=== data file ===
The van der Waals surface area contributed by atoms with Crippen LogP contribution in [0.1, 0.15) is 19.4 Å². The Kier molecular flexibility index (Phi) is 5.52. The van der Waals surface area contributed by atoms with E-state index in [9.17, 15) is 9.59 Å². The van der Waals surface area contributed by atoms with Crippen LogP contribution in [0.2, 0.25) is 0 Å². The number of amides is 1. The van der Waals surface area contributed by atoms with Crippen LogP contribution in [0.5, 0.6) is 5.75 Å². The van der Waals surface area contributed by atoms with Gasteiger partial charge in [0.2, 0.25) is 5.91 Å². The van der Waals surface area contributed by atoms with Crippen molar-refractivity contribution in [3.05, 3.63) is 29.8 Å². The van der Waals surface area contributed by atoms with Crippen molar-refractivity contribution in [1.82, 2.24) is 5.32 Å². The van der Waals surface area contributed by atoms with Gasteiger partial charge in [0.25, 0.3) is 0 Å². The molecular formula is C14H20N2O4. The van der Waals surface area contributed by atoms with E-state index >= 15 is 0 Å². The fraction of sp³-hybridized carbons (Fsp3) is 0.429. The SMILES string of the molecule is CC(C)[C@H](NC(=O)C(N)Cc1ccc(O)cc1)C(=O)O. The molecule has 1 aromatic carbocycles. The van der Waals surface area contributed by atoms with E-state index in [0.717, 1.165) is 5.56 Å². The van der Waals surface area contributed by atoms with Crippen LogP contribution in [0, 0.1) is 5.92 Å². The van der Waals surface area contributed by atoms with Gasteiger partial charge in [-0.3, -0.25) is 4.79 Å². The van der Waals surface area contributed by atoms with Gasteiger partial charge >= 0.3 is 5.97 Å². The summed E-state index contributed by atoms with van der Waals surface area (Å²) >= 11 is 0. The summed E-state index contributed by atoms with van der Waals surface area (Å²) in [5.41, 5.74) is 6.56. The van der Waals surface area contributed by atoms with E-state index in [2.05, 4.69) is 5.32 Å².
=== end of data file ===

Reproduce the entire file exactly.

The van der Waals surface area contributed by atoms with Crippen LogP contribution in [0.1, 0.15) is 19.4 Å². The Kier molecular flexibility index (Phi) is 5.52. The van der Waals surface area contributed by atoms with E-state index in [9.17, 15) is 9.59 Å². The van der Waals surface area contributed by atoms with Crippen LogP contribution in [0.2, 0.25) is 0 Å². The number of amides is 1. The van der Waals surface area contributed by atoms with Crippen LogP contribution in [0.5, 0.6) is 5.75 Å². The van der Waals surface area contributed by atoms with Gasteiger partial charge in [0.2, 0.25) is 5.91 Å². The van der Waals surface area contributed by atoms with Crippen molar-refractivity contribution in [3.05, 3.63) is 29.8 Å². The van der Waals surface area contributed by atoms with Crippen molar-refractivity contribution in [1.82, 2.24) is 5.32 Å². The van der Waals surface area contributed by atoms with Gasteiger partial charge in [0.25, 0.3) is 0 Å². The molecular formula is C14H20N2O4. The van der Waals surface area contributed by atoms with E-state index >= 15 is 0 Å². The fraction of sp³-hybridized carbons (Fsp3) is 0.429. The SMILES string of the molecule is CC(C)[C@H](NC(=O)C(N)Cc1ccc(O)cc1)C(=O)O. The molecule has 1 aromatic carbocycles. The van der Waals surface area contributed by atoms with E-state index in [0.717, 1.165) is 5.56 Å². The van der Waals surface area contributed by atoms with Crippen LogP contribution in [0, 0.1) is 5.92 Å². The van der Waals surface area contributed by atoms with Gasteiger partial charge in [-0.3, -0.25) is 4.79 Å². The van der Waals surface area contributed by atoms with Gasteiger partial charge >= 0.3 is 5.97 Å². The summed E-state index contributed by atoms with van der Waals surface area (Å²) >= 11 is 0. The summed E-state index contributed by atoms with van der Waals surface area (Å²) in [5.41, 5.74) is 6.56. The van der Waals surface area contributed by atoms with E-state index in [2.05, 4.69) is 5.32 Å².